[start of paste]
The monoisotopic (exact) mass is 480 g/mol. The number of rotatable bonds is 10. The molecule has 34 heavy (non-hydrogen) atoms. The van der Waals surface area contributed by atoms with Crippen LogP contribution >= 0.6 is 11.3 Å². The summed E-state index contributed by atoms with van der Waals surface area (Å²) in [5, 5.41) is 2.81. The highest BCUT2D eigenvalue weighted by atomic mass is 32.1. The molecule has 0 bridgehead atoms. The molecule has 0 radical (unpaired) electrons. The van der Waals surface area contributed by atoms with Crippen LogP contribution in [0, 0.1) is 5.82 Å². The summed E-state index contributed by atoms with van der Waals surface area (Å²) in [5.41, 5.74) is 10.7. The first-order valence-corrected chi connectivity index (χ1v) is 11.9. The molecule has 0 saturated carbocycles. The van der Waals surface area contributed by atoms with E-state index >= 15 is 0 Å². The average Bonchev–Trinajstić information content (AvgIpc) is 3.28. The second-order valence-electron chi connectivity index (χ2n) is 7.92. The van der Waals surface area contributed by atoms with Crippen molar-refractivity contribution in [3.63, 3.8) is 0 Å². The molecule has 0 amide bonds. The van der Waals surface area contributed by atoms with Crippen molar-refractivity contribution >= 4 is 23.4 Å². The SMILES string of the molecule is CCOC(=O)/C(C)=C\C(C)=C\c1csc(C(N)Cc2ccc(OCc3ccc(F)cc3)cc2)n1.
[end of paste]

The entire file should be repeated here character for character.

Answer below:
The monoisotopic (exact) mass is 480 g/mol. The number of rotatable bonds is 10. The molecule has 34 heavy (non-hydrogen) atoms. The van der Waals surface area contributed by atoms with Crippen LogP contribution >= 0.6 is 11.3 Å². The summed E-state index contributed by atoms with van der Waals surface area (Å²) in [5, 5.41) is 2.81. The highest BCUT2D eigenvalue weighted by atomic mass is 32.1. The molecule has 0 bridgehead atoms. The molecule has 0 radical (unpaired) electrons. The van der Waals surface area contributed by atoms with Crippen LogP contribution in [0, 0.1) is 5.82 Å². The summed E-state index contributed by atoms with van der Waals surface area (Å²) in [5.41, 5.74) is 10.7. The first-order valence-corrected chi connectivity index (χ1v) is 11.9. The molecule has 0 saturated carbocycles. The van der Waals surface area contributed by atoms with E-state index >= 15 is 0 Å². The average Bonchev–Trinajstić information content (AvgIpc) is 3.28. The second-order valence-electron chi connectivity index (χ2n) is 7.92. The van der Waals surface area contributed by atoms with Crippen molar-refractivity contribution in [3.63, 3.8) is 0 Å². The molecule has 0 amide bonds. The van der Waals surface area contributed by atoms with Crippen molar-refractivity contribution >= 4 is 23.4 Å². The SMILES string of the molecule is CCOC(=O)/C(C)=C\C(C)=C\c1csc(C(N)Cc2ccc(OCc3ccc(F)cc3)cc2)n1.